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Evenly Divided Oregon House Elects Co-Speakers


The Oregon Legislature opens next week with an unusual power-sharing arrangement. Since the House is evenly split between Democrats and Republicans, they have elected two Speakers of the House. Chris Lehman of the Northwest News Network reports that many in Oregon are optimistic this will lead to more collaborative politics.

CHRIS LEHMAN: Last November wasn't just good for Republicans in the U.S. House. The GOP wrestled control from the Democrats in 20 state legislative chambers. But in Oregon, Republicans couldn't make it over the hump. When all the results were tallied, the Oregon House came up even: 30 Democrats, 30 Republicans. That left the top Democrat and the top Republican with plenty of logistical details to work out, starting with what to call themselves.

BRUCE HANNA: Republican speaker, Democratic speaker. We've talked co-speaker. It is difficult. There's no script written for it.

LEHMAN: The two also divvied up premium office space and worked out a plan on who gets to hold the gavel. They'll trade off every other day, says Democrat Roblan.

ARNIE ROBLAN: We will make it so that at the end of the day, people who look at this session will say, wow. They pretty much did that right down the middle.

LEHMAN: During a recent organizational meeting of the Human Services Committee, Democratic co-chair Carolyn Tomei tried to reassure members that she and her Republican counterpart, Vic Gilliam, will get along just fine.

CAROLYN TOMEI: We will have a positive experience. And if you don't have a positive experience, talk to him about it.


VIC GILLIAM: And so it begins.


TOMEI: And so it begins.

LEHMAN: Tied legislative chambers aren't as rare as you might think. In fact, they're so common that the non-partisan National Conference of State Legislatures has someone who keeps track of them. Brenda Erickson says there's been at least one tied state chamber following every general election since 1984.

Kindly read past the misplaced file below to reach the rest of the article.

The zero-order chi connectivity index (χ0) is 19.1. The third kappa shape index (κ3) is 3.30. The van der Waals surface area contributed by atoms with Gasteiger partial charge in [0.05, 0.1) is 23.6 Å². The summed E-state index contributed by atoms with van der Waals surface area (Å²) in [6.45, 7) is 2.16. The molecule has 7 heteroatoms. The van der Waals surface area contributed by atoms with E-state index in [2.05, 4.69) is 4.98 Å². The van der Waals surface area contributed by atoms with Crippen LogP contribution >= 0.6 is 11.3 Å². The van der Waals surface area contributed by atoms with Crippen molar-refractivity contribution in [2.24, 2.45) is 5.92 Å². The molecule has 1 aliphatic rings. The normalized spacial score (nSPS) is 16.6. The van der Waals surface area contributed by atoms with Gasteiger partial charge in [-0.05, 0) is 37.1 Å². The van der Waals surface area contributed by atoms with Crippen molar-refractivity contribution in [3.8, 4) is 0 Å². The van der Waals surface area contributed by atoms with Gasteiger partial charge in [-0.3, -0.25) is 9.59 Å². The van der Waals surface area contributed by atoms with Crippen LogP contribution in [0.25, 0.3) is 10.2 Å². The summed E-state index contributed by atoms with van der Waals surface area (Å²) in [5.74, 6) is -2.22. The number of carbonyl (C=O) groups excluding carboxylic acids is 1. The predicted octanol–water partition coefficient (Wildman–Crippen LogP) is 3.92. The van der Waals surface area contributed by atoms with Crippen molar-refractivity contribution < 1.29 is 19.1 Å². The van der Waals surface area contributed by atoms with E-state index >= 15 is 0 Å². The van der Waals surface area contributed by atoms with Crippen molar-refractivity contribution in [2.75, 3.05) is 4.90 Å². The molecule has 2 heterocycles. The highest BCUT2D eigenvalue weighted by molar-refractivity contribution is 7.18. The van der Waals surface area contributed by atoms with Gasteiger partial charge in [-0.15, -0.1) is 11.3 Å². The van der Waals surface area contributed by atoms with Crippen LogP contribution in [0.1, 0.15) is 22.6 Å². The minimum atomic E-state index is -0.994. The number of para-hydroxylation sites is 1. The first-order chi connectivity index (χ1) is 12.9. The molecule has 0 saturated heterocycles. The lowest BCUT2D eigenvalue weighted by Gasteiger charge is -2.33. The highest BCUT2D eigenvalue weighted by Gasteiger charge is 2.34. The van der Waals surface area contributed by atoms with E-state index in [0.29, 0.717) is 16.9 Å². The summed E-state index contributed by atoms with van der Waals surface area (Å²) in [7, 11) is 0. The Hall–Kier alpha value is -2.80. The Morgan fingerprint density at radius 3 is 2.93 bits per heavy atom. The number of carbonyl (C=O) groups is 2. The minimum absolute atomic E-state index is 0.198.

BRENDA ERICKSON: We always tell the legislators that they should view it as a challenge, and not as a dilemma.

LEHMAN: Erickson says lawmakers have developed several models to deal with a tie. Some, like the Oregon House, try to divide control as evenly as possible. Others give one party the reigns for the first half of the session, and then switch at the midpoint. And there's always this method.

ERICKSON: In Wyoming, way back in 1974, they actually did a coin toss to break the tie.

SAL ESQUIVEL: We have a great opportunity here to do one of two things.

LEHMAN: Oregon Republican Sal Esquivel sits on four committees and has leadership roles in three of them.

ESQUIVEL: We can either get nothing done, or we can get a lot done. Every vote that comes out of this committee and comes out of this House will be bi-partisan.

LEHMAN: For NPR News, I'm Chris Lehman in Salem, Oregon.


INSKEEP: This is NPR News. Transcript provided by NPR, Copyright NPR.

Chris Lehman graduated from Temple University with a journalism degree in 1997. He landed his first job less than a month later, producing arts stories for Red River Public Radio in Shreveport, Louisiana. Three years later he headed north to DeKalb, Illinois, where he worked as a reporter and announcer for NPR–affiliate WNIJ–FM. In 2006 he headed west to become the Salem Correspondent for the Northwest News Network.